Hazmat simulation: Automobile vs. Tank Car

Simulation by CommandSim and Captain Joshua McGuoirk, Philadelphia (PA) Fire Department

It is a cold Fall morning. Dispatch receives a call from a bystander that an automobile has collided with a tank car…



The U.S. Department of Transportation Pipeline and Hazardous Materials Safety Administration reports that hundreds of millions of metric tones of hazardous materials are being used and/or transported in the United States yearly. Emergency responders will be called to respond to incidents involving the accidental or non-accidental release of these products. Although unfortunate, major incidents bring this to national attention periodically, for example, the 2005 chlorine release in Graniteville, South Carolina, such potential threats surround us and remind us of the need to be prepared (for more about this incident, see http://www.cdc.gov/mmwR/preview/mmwrhtml/mm5403a2.htm).

This scenario touches upon one aspect of transportation–rail–that can be parlayed into any mode of transportation. First, responders must know the extent of what they can do, considering the level of training completed, i.e., awareness, operations or technician level. Remember to follow all state and federal rules and regulations while operating at a hazardous materials incident and, more importantly, to use local standard operating procedures.

This scenario can be used in a variety of ways, depending on the type of incident you want to exercise and experience of the participants. It has the following special features:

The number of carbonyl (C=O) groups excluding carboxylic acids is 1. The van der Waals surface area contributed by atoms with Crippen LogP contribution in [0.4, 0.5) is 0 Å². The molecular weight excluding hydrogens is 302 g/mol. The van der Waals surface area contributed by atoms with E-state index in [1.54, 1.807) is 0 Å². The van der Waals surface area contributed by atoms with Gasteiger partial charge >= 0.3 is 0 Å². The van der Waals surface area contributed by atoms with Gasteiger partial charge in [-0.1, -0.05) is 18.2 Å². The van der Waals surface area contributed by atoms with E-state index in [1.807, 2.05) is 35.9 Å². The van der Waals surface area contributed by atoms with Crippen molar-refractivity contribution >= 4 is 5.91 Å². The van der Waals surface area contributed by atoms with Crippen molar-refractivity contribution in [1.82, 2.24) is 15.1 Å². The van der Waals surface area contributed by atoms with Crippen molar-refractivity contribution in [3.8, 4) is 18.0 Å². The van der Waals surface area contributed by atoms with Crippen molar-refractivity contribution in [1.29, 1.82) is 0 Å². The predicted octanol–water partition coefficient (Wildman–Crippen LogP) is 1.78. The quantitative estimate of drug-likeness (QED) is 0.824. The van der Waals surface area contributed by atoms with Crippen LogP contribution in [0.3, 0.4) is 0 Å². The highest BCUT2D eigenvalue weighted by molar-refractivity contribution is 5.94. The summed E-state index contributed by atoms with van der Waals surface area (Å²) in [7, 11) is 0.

• Four different placarding: Acetone, Sulfuric Acid, Chlorine, and none;
  • The tank car can leak Chlorine, Acetone (or any fluid you decide), or nothing;
  • Up to three victims can be placed: a driver, a passenger, and an ejected victim;
  • Banner tape can be shown to separate the hot, warm, and cold zones;
  • The car can show no smoke, light smoke, heavy smoke and fire, and a knockdown condition;
  • Participants can use binoculars, a thermal imaging camera (TIC) and/or a multigas meter to help assess the situation.  You the instructor can determine which tools are available to the participants; and,
  • Using the thermal imaging camera, the participant can see that the rail cars appear to be about ⅔ to ¾ full.


Where do I go from here? Get a sample exercise sequence that shows you one scenario you can model with this simulation.
What am I looking for? Advice on sizing-up the structure and other important tactical considerations.
What does this thing do? Here’s a chart of possible outcomes and curveballs you can throw into the scenario, as well as navigation instructions.







The scenario and accompanying materials have been designed by Philadelphia (PA) Fire Department Captain Joshua McGuoirk. The technical development and production was done by CommandSim. All materials may not be copied or distributed without the expressed, written permission of Fire Engineering and the PennWell Corporation, copyright 2007, all rights reserved.



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